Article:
Soused Denzel Saves ‘Flight’; Pinochet; ‘Savoy’: Movies
At the beginning of “Flight,” Whip Whitaker, an arrogant and alcoholic but superbly competent airline pilot, successfully crash-lands a disabled jetliner.
Denzel Washington, who plays him, has a more delicate feat to perform. To make the role work, he has to keep us on Whip’s side while showing us his appalling behavior.
Director Robert Zemeckis’s “Flight,” which had its world premiere on Sunday evening, made a satisfying finale to what’s been a terrific 50th year for the New York Film Festival.
As Whip coolly struggles to bring his plummeting jet under control (performing a surprise move that I’ve never seen in a movie nor, thank God, experienced on a plane), a viewer inevitably thinks of Captain Chesley Sullenberger and US Airways Flight 1549.
The writer, John Gatins, has explained that he’d already spent several years working on his script when Sullenberger made his famous landing in the Hudson River in 2009.
Whip knows what an expert pilot he is. He also knows, from experience, that he can fly on a cushion of vodka and cocaine. So where’s the problem? It doesn’t take long to understand that the title refers to Whip’s flight from himself.
Don Cheadle, as a lawyer brought in after the crash, knows Whip will probably go to prison if it comes out that he was drunk when he entered the cabin. The lawyer’s job is coaching him to lie. Cheadle plays him with modest restraint, frustrated by a disdainful client who seems bent on undermining himself.
Kelly Reilly has a showier part as a junkie Whip meets in the hospital after the crash. Tamara Tunie is elegant as a stewardess who keeps her head during the emergency. And John Goodman is hilarious, as usual, as a swaggering coke dealer. (His theme song is “Sympathy for the Devil.”)
Zemeckis draws uniformly beautiful performances from his cast. The picture seems shorter than its 138 minutes and it’s cleverly constructed, with the thrills at the front end.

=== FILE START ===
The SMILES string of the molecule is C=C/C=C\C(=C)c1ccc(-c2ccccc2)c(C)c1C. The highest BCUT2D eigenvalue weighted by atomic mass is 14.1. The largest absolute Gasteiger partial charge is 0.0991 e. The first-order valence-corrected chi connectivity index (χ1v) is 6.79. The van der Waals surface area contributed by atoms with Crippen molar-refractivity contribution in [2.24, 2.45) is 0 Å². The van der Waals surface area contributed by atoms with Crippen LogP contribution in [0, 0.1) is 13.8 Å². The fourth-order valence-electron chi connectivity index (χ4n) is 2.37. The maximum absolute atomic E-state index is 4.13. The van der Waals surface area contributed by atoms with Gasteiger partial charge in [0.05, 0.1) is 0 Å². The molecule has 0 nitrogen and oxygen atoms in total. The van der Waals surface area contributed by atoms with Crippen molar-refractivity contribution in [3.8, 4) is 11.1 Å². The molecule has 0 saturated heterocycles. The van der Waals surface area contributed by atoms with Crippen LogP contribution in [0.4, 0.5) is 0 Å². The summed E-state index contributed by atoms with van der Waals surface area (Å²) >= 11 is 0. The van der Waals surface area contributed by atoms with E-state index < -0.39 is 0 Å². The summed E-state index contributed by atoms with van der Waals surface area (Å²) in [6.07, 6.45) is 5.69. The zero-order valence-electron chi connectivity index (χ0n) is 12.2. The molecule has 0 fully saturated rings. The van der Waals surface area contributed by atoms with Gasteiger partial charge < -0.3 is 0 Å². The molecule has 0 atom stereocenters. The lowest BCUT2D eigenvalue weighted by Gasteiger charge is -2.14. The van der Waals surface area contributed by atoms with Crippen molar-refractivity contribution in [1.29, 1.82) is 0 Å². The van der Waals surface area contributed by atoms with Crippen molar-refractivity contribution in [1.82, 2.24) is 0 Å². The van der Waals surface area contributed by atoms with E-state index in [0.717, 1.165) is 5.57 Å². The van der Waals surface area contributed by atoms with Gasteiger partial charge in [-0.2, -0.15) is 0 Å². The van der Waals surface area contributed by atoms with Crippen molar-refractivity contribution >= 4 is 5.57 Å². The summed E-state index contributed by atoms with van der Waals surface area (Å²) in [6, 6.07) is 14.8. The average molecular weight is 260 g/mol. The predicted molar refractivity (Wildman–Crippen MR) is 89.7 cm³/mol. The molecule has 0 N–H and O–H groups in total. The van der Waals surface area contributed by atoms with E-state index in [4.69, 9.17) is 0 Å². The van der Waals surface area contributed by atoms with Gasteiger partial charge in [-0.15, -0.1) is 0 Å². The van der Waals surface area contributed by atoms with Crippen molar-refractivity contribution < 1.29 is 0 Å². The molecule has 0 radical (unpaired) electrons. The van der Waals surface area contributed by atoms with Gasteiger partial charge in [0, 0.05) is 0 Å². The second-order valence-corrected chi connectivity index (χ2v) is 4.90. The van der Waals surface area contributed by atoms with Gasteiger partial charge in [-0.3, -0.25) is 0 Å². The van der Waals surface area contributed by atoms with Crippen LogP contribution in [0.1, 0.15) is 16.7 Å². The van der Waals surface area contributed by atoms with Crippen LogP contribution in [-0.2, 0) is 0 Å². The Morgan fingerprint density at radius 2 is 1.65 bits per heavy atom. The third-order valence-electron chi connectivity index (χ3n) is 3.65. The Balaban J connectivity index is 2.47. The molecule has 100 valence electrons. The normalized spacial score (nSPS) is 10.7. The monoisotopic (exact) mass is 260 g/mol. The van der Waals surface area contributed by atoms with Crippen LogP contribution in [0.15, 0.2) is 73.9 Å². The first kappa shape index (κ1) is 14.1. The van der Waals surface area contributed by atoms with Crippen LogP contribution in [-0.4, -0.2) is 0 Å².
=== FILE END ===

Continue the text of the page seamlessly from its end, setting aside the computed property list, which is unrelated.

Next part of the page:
The tense opening half-hour rattles you so completely, in fact, that the rest of the movie seems more complex than it is. The film only gives the impression of being unpredictable. A big studio-made production like “Flight” has just one place to go.
Only in retrospect can you see how standard the plot is. Right up to the end, Zemeckis pumps suspense into the question of whether his hero is going to give in to the bottle. And as Whip Whitaker might argue, when a movie is so smart about the way it suckers you, where’s the problem?
“Flight,” from Paramount Pictures, is scheduled to open Nov. 2. Rating: ****
In 1988, after 15 years of dictatorship, Chile held a referendum on the continuation of the Pinochet regime.
“No” observes the anti-Pinochet campaign with an ambivalent eye. Gael Garcia Bernal plays an advertising executive (a composite character) who had the insight that you could sell the future of the country the way you would a soft drink.
Because the director, Pablo Larrain, wanted to make the archival footage that constitutes some 30 percent of the film indistinguishable from the material he shot, he used superannuated cameras that gave him low-resolution images as “horrible” (his word) as what you see in blurry old newscasts.
This literal lack of focus carries over to the script: Its thoughtfulness too often comes across as diffuseness. The movie could have benefited from some of the slick salesmanship that it doesn’t quite know how deeply to deplore.
“No,” from Sony Pictures Classics, is scheduled to open in February. Rating: ***
It was probably because the renowned swing drummer and bandleader Chick Webb (1909-1939) was a four-foot-one hunchback that movie cameras were so seldom pointed in his direction.
“The Savoy King,” Jeff Kaufman’s documentary about him, compensates with still photos, period footage, talking heads and computer-animated re-creations of the Savoy Ballroom in Harlem, where Webb’s band ruled the dance floor.
At first these visuals seem awfully busy. And then Frankie Manning dances the Lindy Hop and Ella Fitzgerald sings at the Savoy, and suddenly the images, the memories and the music coalesce into a terrifically informative and affectionate movie.
Webb was beloved, influential and far too young to be on his deathbed when, in June 1939, he sat up on his pillows and announced, “I’m sorry -- I gotta go.” More than 10,000 mourners showed up for his funeral.
“The Savoy King: Chick Webb and the Music That Changed America,” from Floating World Pictures, is scheduled to open in the spring. Rating: ****
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(Craig Seligman is a critic for Muse, the arts and leisure section of Bloomberg News. The opinions expressed are his own.)
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